NOSTALGIA: Memory Lane in the heart of Midhurst

The lane up to the castle ruins ''Picture by Louise Adams C130684-3 Mid St Anne's Hill
The lane up to the castle ruins ''Picture by Louise Adams C130684-3 Mid St Anne's Hill

FORMER Midhurst resident Peter Sydenham, who now lives in Adelaide, Australia, writes to share his memories – and suggestions – for the town...

The Midhurst and Petworth Observer published a news item on January 10 that spoke about prospective public interest in the creation of a walk from the Cowdray Ruins to St Ann’s Hill and Market Square. The ‘future role’ group, led by Colin Hughes, Midhurst Town Council chairman from 1995-2009, has put to the Midhurst Town Council the results of their deliberations exploring what townscape and landscape improvements might be made to Midhurst.

The site of the Norman castle at St Anne's Hill''Picture by Louise Adams C130684-1 Mid St Anne's Hill

The site of the Norman castle at St Anne's Hill''Picture by Louise Adams C130684-1 Mid St Anne's Hill

Surprisingly to me it lacks the special status it is due in the long history of Midhurst.

There should be no argument about upgrading the status of the St Ann’s Hill walking circuit. Did you know it has been recognised as a wonderful leisure walk since at least 1898, that is, for the last 115 years? It seems to be hardly changed over all that time. It has certainly remained the same since the 1940s when I spent many days of young play in its woods and alongside its river. We owe it to the residents and visitors in general to make more of it!

You might be thinking on what basis has a person who lives overseas in Australia the right and ability to express a sound opinion? Simply, in my mind, the path has been ‘mine’ since my first years of life playing there some 70 years ago. Its impact on my whole life at its formative time has been proven to be significant. The wonders of the St Ann’s Hill can also be yours for the children now and into the future.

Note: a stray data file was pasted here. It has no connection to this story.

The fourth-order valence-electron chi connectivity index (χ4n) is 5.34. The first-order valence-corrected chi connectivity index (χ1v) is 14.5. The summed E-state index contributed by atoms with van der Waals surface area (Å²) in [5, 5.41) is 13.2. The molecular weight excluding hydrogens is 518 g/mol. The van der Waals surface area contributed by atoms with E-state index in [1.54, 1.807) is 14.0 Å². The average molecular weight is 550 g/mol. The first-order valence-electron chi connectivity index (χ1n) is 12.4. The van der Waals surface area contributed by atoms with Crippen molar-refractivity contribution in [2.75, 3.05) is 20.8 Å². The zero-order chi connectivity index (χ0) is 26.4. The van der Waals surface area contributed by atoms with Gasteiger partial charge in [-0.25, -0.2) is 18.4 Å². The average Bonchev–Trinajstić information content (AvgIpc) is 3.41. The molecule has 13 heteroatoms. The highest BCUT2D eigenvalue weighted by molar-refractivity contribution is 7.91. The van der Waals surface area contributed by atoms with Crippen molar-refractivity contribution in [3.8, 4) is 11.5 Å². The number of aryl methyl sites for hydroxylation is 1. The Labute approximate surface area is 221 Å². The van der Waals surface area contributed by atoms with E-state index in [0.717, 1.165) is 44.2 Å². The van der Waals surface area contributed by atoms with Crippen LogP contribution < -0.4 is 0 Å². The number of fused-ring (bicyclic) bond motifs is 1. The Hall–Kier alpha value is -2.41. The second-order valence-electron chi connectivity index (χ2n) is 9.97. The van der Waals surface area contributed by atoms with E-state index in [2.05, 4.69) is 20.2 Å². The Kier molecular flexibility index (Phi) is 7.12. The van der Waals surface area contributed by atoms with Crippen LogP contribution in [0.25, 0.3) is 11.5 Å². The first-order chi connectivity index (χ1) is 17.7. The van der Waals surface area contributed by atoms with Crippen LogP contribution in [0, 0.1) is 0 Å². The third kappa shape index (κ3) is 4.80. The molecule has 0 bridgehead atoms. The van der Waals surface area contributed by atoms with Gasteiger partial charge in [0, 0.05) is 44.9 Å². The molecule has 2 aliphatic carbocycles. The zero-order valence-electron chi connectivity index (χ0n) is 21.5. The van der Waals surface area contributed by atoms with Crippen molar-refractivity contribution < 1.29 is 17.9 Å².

When the article mentioned above was published, I immediately picked up on the situation for I had recently written a draft chapter on just that path for childhood memoirs of my time as a Blitz kid evacuated to Midhurst from London in late 1940.

I have since lived most of my life in Australia, but every time I have made a visit to the ‘Old Dart’, as we Aussies affectionately call the ‘old country’, I make my 30-minute pilgrimage around the Midhurst Walk, over the field below and up St Ann’s Hill. I walk around with the friendly ghosts of things and events of my childhood rushing back into my thinking.

Part of the Midhurst Walk, lying to the east of North Street, is a long causeway that connects it to the one-time original entrance to Cowdray Park. In past times all manner of horse-drawn vehicles would have entered the causeway through a magnificent 17th-century, wrought-iron, double gate to rattle along the rock and gravel roads to reach the estate by the ruins. By my time in the 40s, the road was rarely used for wheeled traffic for there were wider, safer and much smoother bituminised roads into the Cowdray Estate.

Cows would graze on the lush grass. Often they would wander over and along the causeway. Worse still, some would just stand in the way looking down at me as if to say ‘I dare you to go past’. I never attempted to move them. The one good thing they did was to make cow-pat droppings all over the grass. In one end, out the other! They held many nutrients that made the grass grow much higher and greener around the pat. My interest was the home they provided for dung beetles.

In the earlier St Ann’s Hill home days my billet host soon learned, to her own advantage that I reliably came back from my little explorations. I rarely got into trouble. I was, twice on the same day, however, marched home, ear being held by a village bobby. I had been very naughty! Daily I went out unless the weather was absolutely dreadful.

Mum occasionally visited me and took me out for a walk. For most of the time the little local area of St Ann’s Hill was mine alone as few others visited the hill then.

During my second period in Midhurst, I would wander along the river from the South Pond to the North Mill. At the St Ann’s Hill end it was flowing widely toward the Wharf area. The gently moving river, coupled with the St Ann’s Hill wood and its river path, was always a good spot for this boy to explore.